- Date published
Improper Slope – A Documentation by Rich Gilligan (edition of 300)
To accompany the NYC opening of cement sculpture artist Max Palmer’s first solo exhibition – Improper Slope – a full-color 32-page publication of the same name will be printed in an edition of 300. The booklet showcases images by renowned photographer Rich Gilligan from multiple sessions he spent documenting Max in preparation for the exhibition, as well as a conversation between the two individuals further detailing the sculptor’s creative process.
All 300 copies will be hand-numbered and signed by both Max Palmer and Rich Gilligan. The
book will be available for sale at the show opening on May 4th, as well as select locations
Rich Gilligan is an Irish-born photographer known for his raw approach to portraiture and
fashion, with a style that sits between classic reportage and fine art documentary photography. His photographic roots stem from skateboard culture, having shot for international skate publications for more than a decade. This experience led Rich to his award-winning book DIY – a collection of landscapes and portraits of life in illegal D.I.Y. skate parks worldwide.
Rich’s photos have been widely exhibited in numerous group and solo shows worldwide. He was awarded the 2013 Showcase Photography Award from the Gallery Photography, Dublin for emerging talent in Europe, as well as having been recently selected by Time Magazine as one of the top nine photographers to watch from Ireland.
He now lives and works in New York City.
Conversation with Max Palmer and Rich Gilligan, March 26 2017
Rich Gilligan: I have it in my head that there are a few key steps in how you make your work. The first thing I imagine is you gathering all these found fragments of the city, then you begin to edit them and finally you work on them physically. Am I on the right track?
Max Palmer: It’s like a step-by-step process, but I don’t really approach it like that. It just works out that way because I’ll find something that I like [when] I’ll be out skating; I’ll find a little piece of metal or something, and I’ll bring it back here... sometimes I’ll immediately know what I want to do with it, [but] sometimes it‘ll just lay around here for a while and then one day I’ll be like, ‘I want to use that right now.’ Once you make the mold, pour the concrete and then take it out, it looks completely different than you thought it was going to look, and then there is another step of ‘what do I do to it now?’ Painting or finishing becomes my next concern, or maybe carving into it. Or if it just sucks, I’ll break it open, taking the piece out and just start over.
RG: What draws you to the materials you work with?
MP: I was always drawn to concrete because of skateboarding. When I first started using it to build a bowl in the garden of my old house called “The Sideyard,” I had no idea what I was doing. My boss at the time—artist Sarah Van Der Beek—wanted to use concrete for her sculptures, so I started casting concrete for her and began learning a lot more about it. Then I just liked using the found metal pieces I worked with because it seemed that at one time they were important to something, like they belonged to a building or a machine as an integral part of that. And I just feel like when I find them I can re-purpose them and give them another life, as opposed to being trash in the gutter and going into a landfill.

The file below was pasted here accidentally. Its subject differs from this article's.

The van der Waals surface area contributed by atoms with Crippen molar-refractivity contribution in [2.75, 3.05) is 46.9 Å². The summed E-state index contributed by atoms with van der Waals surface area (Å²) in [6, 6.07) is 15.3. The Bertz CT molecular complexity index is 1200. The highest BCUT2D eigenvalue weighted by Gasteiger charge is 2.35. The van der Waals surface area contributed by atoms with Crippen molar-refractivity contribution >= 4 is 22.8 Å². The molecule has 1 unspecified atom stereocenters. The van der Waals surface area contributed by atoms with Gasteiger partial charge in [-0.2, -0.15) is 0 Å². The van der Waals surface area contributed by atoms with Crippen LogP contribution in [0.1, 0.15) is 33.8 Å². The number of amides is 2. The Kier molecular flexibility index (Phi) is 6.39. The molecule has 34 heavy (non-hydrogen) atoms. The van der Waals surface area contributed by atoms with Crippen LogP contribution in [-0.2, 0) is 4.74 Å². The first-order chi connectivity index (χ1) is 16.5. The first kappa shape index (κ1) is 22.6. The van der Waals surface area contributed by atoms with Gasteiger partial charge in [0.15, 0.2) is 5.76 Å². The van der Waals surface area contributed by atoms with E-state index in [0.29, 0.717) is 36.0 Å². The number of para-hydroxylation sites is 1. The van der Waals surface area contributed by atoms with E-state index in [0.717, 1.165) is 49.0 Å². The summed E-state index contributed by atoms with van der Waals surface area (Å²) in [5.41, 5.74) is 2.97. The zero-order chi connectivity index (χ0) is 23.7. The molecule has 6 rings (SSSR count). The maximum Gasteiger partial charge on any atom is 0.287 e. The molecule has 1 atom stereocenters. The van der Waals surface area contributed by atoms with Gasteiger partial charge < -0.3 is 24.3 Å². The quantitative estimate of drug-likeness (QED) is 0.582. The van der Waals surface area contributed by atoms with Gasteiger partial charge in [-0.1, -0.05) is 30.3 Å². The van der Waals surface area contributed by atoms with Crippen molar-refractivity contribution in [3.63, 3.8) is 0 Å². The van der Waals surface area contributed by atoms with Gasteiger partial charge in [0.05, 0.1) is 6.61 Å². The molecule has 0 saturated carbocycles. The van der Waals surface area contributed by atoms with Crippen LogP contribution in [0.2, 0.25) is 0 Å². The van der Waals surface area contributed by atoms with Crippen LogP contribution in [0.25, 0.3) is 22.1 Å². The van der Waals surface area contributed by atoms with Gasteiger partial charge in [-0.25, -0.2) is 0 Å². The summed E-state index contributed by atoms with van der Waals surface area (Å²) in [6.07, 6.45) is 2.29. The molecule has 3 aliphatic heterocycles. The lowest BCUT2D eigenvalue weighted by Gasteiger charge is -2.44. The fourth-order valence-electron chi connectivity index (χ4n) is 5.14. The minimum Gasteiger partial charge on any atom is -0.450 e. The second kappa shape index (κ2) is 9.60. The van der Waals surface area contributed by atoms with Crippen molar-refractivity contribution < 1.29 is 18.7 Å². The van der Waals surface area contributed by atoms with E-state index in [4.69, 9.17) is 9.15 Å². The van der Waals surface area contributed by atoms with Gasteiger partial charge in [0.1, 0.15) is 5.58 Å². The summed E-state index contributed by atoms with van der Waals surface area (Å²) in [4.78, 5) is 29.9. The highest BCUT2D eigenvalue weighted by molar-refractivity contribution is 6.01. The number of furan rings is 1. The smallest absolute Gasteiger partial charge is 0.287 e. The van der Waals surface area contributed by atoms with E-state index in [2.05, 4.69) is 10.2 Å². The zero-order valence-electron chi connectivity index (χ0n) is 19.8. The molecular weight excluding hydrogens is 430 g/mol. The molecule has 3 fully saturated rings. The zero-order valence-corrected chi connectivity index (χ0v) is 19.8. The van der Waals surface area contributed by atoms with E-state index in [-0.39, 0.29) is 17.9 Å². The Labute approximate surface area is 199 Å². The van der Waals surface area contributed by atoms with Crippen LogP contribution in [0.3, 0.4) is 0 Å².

RG: So you are giving them a second chance?
MP: Yeah, I guess!
RG: How much of an impact does the city have on your work—specifically New York in contrast to where you grew up in Ohio?
MP: The city influences it for sure, but I don’t think it’s specific to New York City. I think it’s just that this is where I am right now, and I definitely take a lot of visual influences from it—especially since it’s so vast and diverse architecturally: brand new buildings and places falling apart and in disrepair, all combined together. And then just so many people throwing away perfectly good materials here—if you just take a little extra time to salvage something, you can find so much.
RG: Texture seems to be something that is really evident in all of your work, is that a conscious decision or is that just part of the process?
MP: That’s definitely conscious because I just like the range of possibilities of texture that you can get from using concrete, wood or plaster. I’m interested in exploring the imperfections in things and letting that be part of the work.
RG: I know you studied photography for a long time so I’m curious to know if that’s fed into you current work?
MP: In relation to this work, it all stems from photography because, for a long time, I was just shooting photos of textures before I started making the sculptures. And then from that, I was always really drawn to the little pieces of the sidewalk where there used to be a bus stop sign that had gotten ripped out, a chunk of the sidewalk with a little piece of metal sticking out of it. And then I just decided that I wanted to recreate those little pieces of the sidewalk. I started making all those squares with the little metal pieces in them, and, I mean, they don’t look like them at all really—well, maybe a couple of them and that was my whole idea: they just became their own thing. It all just started from looking at those holes in the sidewalk. And then I started researching stuff about sidewalk repairs on the NYC Parks Department website, and I found the “sidewalk hazards” page. There are all these photos and each hazard had a different name in the system. One of the hazards was called “improper slope,” where one of the pieces gets lifted up by a tree or something and makes a huge crack in the sidewalk—that’s where the title came from. It’s completely meaningless, but I just thought it was funny that the whole project started from sidewalk hazards....
This conversation took place at Max’s studio in Bedford-Stuyvesant, Brooklyn, NY